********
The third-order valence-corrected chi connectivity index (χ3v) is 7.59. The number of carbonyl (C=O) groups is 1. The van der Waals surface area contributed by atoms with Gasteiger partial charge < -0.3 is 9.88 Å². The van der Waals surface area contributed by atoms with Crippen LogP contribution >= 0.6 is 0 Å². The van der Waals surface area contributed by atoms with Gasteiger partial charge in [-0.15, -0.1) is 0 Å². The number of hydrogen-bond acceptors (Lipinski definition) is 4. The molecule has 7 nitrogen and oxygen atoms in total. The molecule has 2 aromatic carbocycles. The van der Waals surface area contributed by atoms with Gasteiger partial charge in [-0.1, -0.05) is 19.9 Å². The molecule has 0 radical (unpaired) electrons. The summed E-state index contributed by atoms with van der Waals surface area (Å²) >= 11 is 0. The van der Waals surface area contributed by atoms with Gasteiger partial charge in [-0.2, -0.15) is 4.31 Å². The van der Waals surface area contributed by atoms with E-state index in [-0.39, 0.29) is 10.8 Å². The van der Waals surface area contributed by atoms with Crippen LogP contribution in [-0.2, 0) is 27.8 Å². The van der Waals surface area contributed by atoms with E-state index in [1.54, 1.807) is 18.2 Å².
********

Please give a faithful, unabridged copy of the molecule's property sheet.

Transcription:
The third-order valence-corrected chi connectivity index (χ3v) is 7.59. The number of carbonyl (C=O) groups is 1. The van der Waals surface area contributed by atoms with Gasteiger partial charge < -0.3 is 9.88 Å². The van der Waals surface area contributed by atoms with Crippen LogP contribution >= 0.6 is 0 Å². The van der Waals surface area contributed by atoms with Gasteiger partial charge in [-0.15, -0.1) is 0 Å². The number of hydrogen-bond acceptors (Lipinski definition) is 4. The molecule has 7 nitrogen and oxygen atoms in total. The molecule has 2 aromatic carbocycles. The van der Waals surface area contributed by atoms with Gasteiger partial charge in [-0.1, -0.05) is 19.9 Å². The molecule has 0 radical (unpaired) electrons. The summed E-state index contributed by atoms with van der Waals surface area (Å²) >= 11 is 0. The van der Waals surface area contributed by atoms with Gasteiger partial charge in [-0.2, -0.15) is 4.31 Å². The van der Waals surface area contributed by atoms with E-state index in [-0.39, 0.29) is 10.8 Å². The van der Waals surface area contributed by atoms with Crippen LogP contribution in [-0.2, 0) is 27.8 Å². The van der Waals surface area contributed by atoms with E-state index in [1.54, 1.807) is 18.2 Å².